Publication Detail

McBride, N., Farringdon, F., Meuleners, L. and Midford, R. (2006). The School Health and Alcohol Harm Reduction Project. Details of Intervention Development and Research Procedures. National Drug Research Institute, Monograph., Perth, Western Australia. [M59]

ABSTRACT

The School Health and Alcohol Harm Reduction Project (SHAHRP) research involved the evaluation of an alcohol, harm reduction program for secondary school students. The SHAHRP intervention aimed to modify students’ alcohol related knowledge, attitudes and behaviours.

The alcohol intervention was informed by a systematic review of the school drug education area, which sought to identify components that would enhance potential for behaviour change in the target population. The systematic review was bounded by a set of criteria to ensure appropriate selection and assessment of the extensive amount of literature available on school drug education. The review included assessment of previous reviews of school drug education, and assessment of recent, effective primary studies. Of the 165 review documents uncovered, 19 met the inclusion criteria. Of the 65 recent primary studies uncovered, four met the inclusion criteria. The findings of these reviews and recent primary studies were collated with emphasis given to timing and programming issues; content and delivery issues; teacher training; dissemination, and research and evaluation issues. The findings of the systematic review, guided both the intervention and the research design of the study. This systematic literature review is available from the National drug Research Institute as an Institute monograph.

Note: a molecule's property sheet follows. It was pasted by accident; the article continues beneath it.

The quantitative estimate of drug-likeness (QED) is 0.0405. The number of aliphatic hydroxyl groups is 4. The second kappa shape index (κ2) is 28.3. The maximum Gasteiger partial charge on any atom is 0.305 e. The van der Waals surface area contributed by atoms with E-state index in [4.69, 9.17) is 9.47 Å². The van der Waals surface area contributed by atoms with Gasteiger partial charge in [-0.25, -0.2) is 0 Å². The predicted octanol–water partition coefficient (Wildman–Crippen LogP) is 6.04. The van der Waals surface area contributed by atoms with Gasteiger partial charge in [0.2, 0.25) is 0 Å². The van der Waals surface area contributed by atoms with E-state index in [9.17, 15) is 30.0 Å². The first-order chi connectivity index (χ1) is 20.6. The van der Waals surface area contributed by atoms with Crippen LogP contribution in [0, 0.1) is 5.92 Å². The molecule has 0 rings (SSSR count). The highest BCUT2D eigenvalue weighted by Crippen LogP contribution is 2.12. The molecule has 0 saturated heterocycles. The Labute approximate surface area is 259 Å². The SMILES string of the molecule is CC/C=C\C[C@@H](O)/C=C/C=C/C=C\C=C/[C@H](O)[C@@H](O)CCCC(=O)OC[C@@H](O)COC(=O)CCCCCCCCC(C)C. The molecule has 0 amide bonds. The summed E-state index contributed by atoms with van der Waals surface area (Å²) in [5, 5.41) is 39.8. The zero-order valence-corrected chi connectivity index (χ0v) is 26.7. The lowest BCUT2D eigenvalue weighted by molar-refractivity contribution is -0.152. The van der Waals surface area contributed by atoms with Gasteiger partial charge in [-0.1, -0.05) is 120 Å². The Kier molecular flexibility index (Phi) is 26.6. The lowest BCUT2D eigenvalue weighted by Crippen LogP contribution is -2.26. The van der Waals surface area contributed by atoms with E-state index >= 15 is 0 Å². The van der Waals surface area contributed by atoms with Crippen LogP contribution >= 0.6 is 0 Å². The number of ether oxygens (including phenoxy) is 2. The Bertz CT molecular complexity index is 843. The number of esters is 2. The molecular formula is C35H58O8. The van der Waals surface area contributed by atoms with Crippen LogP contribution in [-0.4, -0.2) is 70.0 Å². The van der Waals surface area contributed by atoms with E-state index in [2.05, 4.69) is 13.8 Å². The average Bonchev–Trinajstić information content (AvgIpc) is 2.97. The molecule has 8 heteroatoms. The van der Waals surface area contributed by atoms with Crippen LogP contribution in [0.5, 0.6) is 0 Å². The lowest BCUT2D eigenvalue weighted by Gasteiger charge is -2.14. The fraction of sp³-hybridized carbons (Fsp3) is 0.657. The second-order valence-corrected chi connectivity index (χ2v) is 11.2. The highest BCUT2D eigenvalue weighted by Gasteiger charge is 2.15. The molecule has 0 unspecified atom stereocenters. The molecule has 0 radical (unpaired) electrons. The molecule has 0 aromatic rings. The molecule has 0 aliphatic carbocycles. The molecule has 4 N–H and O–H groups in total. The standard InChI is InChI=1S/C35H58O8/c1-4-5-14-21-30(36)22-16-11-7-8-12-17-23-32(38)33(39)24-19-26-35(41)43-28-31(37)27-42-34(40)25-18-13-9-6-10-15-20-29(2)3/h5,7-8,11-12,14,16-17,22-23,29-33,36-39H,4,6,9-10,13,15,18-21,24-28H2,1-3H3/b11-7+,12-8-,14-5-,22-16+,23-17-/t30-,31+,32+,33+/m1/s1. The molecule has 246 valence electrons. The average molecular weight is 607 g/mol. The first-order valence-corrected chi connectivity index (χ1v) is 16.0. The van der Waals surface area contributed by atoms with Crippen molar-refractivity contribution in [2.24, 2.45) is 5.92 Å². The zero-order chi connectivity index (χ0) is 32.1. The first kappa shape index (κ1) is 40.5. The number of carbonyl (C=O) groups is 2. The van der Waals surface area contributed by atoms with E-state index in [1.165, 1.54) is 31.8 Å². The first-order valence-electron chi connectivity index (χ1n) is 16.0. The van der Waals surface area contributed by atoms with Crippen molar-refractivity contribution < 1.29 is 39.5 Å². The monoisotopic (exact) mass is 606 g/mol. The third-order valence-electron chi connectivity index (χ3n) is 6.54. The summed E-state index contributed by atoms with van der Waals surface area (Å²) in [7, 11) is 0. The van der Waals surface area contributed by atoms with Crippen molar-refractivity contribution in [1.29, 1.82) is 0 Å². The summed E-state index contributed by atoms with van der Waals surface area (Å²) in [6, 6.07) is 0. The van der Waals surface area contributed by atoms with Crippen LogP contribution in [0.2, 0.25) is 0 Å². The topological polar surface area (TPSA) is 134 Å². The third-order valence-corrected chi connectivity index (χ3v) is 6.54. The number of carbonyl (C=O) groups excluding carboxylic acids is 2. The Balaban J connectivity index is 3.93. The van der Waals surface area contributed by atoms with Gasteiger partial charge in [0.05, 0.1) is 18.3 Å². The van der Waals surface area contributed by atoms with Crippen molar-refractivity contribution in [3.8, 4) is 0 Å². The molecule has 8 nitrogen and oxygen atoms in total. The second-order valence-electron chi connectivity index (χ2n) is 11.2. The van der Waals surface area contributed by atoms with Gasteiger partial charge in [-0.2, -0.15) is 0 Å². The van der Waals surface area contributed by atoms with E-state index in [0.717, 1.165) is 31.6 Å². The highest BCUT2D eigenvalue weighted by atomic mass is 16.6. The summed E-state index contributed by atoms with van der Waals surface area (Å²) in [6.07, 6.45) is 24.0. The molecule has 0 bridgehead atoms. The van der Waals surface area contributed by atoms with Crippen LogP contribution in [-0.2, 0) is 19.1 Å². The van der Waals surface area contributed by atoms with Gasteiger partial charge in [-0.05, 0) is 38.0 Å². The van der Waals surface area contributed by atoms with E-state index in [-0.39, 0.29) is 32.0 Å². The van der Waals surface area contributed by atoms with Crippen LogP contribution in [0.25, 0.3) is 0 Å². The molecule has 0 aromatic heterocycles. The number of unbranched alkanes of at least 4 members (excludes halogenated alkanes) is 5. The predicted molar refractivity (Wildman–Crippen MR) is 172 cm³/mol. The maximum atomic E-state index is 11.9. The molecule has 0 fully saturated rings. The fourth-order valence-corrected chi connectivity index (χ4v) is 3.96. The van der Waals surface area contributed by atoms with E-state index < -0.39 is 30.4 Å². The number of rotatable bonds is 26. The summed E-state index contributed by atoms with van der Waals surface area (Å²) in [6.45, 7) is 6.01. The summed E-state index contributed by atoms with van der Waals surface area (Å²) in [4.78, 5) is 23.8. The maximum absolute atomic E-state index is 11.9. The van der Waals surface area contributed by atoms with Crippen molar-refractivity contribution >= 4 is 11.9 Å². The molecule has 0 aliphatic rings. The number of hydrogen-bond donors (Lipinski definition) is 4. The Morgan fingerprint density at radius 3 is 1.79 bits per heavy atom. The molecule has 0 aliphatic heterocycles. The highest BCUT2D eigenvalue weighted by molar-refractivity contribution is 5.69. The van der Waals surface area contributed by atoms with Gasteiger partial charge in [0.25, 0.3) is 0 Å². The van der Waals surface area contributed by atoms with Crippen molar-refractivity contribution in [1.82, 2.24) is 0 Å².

The SHAHRP intervention aimed to provide young people with sufficient practical skills to reduce the level of harm they experienced from their own and from other people's use of alcohol. This was achieved by enhancing young peoples’ abilities to identify and deal with risks and harms associated with alcohol use. The intervention was a curriculum program, with an explicit harm minimisation goal. The program was conducted in two phases over a two year period, during the students’ first and second year of secondary schooling (13 and 14 years of age). The intervention was delivered largely by teachers from Physical and Health Education Departments and emphasised interactive participation.

The SHAHRP research was a quasi experimental, longitudinal, efficacy study and was conducted in 14 metropolitan secondary schools in Perth, Western Australia. Students (n= 1111) from six of the schools received the SHAHRP program, and students (n=1232) from the eight other schools acted as a control/comparison group. Students were followed over a 32 month period, receiving two phases of intervention and participating in four periods of data collection. The retention rate over the period of the study was 75.9%.

The conceptual basis of the survey instrument used in the study, incorporated information from previous studies and student generated data. Survey measures included: alcohol related knowledge, alcohol related attitudes, overall consumption, harmful and hazardous consumption, context of alcohol use, harm associated with the students own use of alcohol, and harm associated with other people’s use of alcohol. Pre-testing of the survey instrument involved face and content validity, and internal consistency and test-retest reliability. The anonymous, self-completion surveys were completed by students under the guidance of trained research assistants who instructed students and responded to questions following a set protocol. The survey protocol involved providing a verbal summary of the study and its design to both intervention and control students and teachers.